But in order to sleep that second
night, I would probably need some
help. After all, I always sleep a little
better after a couple drinks, and I never
sleep very well on an empty stomach. I
would just need to gather some money
for a little booze and munchies, but
I would probably still be too embar-
rassed and too prideful to actually ask
a random stranger for money. How else
could I get money? I suppose I could
dig through trashcans looking for
10-cent cans and collect the change.
I could scour the porches of rich col-
lege students who carelessly leave dol-
lars worth of recyclables lying around;
there are probably enough cans on my
own porch to get something to eat. I
could probably scrape together enough
money from cans to get myself a piece
of day-old bread from Jimmy John's
and maybe a 40 of Colt 45. And I would
have to hope that would be enough to
get me through the night - until the
next day.
So that was my plan - nothing spe-
cial, just someone trying desperately
to get an understanding of someone
else's lifestyle. But I chickened out. I
honestly was going to do it, but the
weather changed my plans. It went
from 70 degrees and sunny - the
weather I was planning on - to 30
and snowing practically overnight. I
couldn't bring myself to go outside for
more than a few minutes, let alone an
entire 36 hours.
I guess it's a good thing I have that
Herbert is an LSA senior and the Dailys
fall/winter managing sports editor.

My Ger-
grandmother's ini-
tial reaction to the
white smoke signi-
fying that Catho-
lics would have
the first German
pope in five centu-
ries was excitement. But as the days
passed, she grew less enchanted with
the idea. My father - who was not
born in Germany but whose childhood
was dipped in the culture of Sauer-
kraut and liverwurst - agreed.
"This isn't good for Germans," he said
as we watched the pope's inception cer-
emony. "Especially your grandmother."
Neither my grandmother nor my father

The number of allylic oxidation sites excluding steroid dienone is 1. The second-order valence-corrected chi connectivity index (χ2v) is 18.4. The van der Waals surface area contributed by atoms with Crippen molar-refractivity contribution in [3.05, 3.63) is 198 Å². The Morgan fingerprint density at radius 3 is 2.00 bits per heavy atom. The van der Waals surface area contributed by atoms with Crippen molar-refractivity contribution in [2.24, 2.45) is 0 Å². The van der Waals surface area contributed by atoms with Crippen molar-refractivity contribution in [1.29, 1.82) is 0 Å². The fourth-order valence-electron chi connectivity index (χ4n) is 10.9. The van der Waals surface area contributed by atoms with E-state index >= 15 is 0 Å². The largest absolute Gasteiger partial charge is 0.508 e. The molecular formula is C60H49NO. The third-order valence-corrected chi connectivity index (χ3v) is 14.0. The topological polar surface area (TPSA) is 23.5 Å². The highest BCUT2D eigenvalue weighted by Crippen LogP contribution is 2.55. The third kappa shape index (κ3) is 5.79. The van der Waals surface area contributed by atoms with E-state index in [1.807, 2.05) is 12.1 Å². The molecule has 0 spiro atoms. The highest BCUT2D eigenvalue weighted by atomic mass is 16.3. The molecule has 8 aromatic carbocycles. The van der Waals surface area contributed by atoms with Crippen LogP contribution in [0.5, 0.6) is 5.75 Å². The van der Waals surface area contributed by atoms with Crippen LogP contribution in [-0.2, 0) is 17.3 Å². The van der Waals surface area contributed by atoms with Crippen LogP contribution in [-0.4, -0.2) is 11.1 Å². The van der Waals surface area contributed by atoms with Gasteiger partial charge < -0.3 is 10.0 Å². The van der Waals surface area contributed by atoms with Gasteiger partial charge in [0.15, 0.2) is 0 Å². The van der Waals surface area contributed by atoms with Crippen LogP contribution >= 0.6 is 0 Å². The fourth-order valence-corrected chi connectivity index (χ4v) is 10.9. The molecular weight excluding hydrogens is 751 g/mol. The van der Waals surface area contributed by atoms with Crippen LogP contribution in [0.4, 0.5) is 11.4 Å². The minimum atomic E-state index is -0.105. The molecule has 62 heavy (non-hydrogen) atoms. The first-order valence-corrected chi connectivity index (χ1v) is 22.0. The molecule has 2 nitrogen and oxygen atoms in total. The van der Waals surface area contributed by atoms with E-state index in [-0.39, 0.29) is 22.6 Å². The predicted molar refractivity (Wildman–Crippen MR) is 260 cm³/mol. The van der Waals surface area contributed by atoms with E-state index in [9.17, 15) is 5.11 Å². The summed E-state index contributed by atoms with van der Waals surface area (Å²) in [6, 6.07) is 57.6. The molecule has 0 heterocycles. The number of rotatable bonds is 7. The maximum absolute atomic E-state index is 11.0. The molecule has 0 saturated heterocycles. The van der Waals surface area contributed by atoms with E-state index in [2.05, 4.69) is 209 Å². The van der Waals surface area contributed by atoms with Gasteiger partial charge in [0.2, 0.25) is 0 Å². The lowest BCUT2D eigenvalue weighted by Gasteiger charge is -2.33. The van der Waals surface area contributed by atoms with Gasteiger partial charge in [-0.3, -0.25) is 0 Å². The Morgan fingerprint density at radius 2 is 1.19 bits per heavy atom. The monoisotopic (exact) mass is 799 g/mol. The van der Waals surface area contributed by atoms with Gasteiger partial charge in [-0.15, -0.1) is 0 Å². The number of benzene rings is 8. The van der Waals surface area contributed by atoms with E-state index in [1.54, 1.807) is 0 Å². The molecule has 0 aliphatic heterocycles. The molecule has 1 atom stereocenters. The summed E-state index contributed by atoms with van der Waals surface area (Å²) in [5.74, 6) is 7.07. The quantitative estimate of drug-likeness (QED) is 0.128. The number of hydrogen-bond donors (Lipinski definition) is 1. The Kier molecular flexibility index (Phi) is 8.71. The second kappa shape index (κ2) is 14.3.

doubted Pope Benedict XVI would lead
the church honorably. They were upset
because when people talked about the
man formerly known as Joseph Ratz-
inger, they were foregoing additional
discussion about his doctrine in favor of
speaking about his ties to the Nazi party
during World War II.
"He was so young," my grandmother
said. "How could he have known?"
I suspect she was asking the question
more of herself than of the pope. Like
Benedict, my grandmother was in Ger-
many during the war. Born in 1935, she
took her first steps and said her first word
with Hitler's stern voice booming through
the radio as background noise. Before her
10th birthday, she never knew anything
other than Nazism, especially with her

father working as a military firefighter.
What 10-year-old girl would not believe
in the cause her father and everyone else
she knew was fighting for?
All her life, the distinction of being
a former Nazi sympathizer has fol-
lowed her. Conversation naturally fun-
nels toward it, moreso lately with the
pope's past in the news.
"Where were you born?" someone
will ask her. She'll answer, they'll gauge
her age, and then you'll be able to read
it in their eyes - oh, so you were one
of them, the most notorious evildoers in
recent history.
One of the 20th century's greatest vil-
lains: my grandmother.
Now she's worried that what the pope
was busy doing during World War It will
define his papacy.
"The first time he does something the
media doesn't like, they'll blame it on his
German heritage, and all we'll be talking
about is what he did when he was 14 years
old," my father said.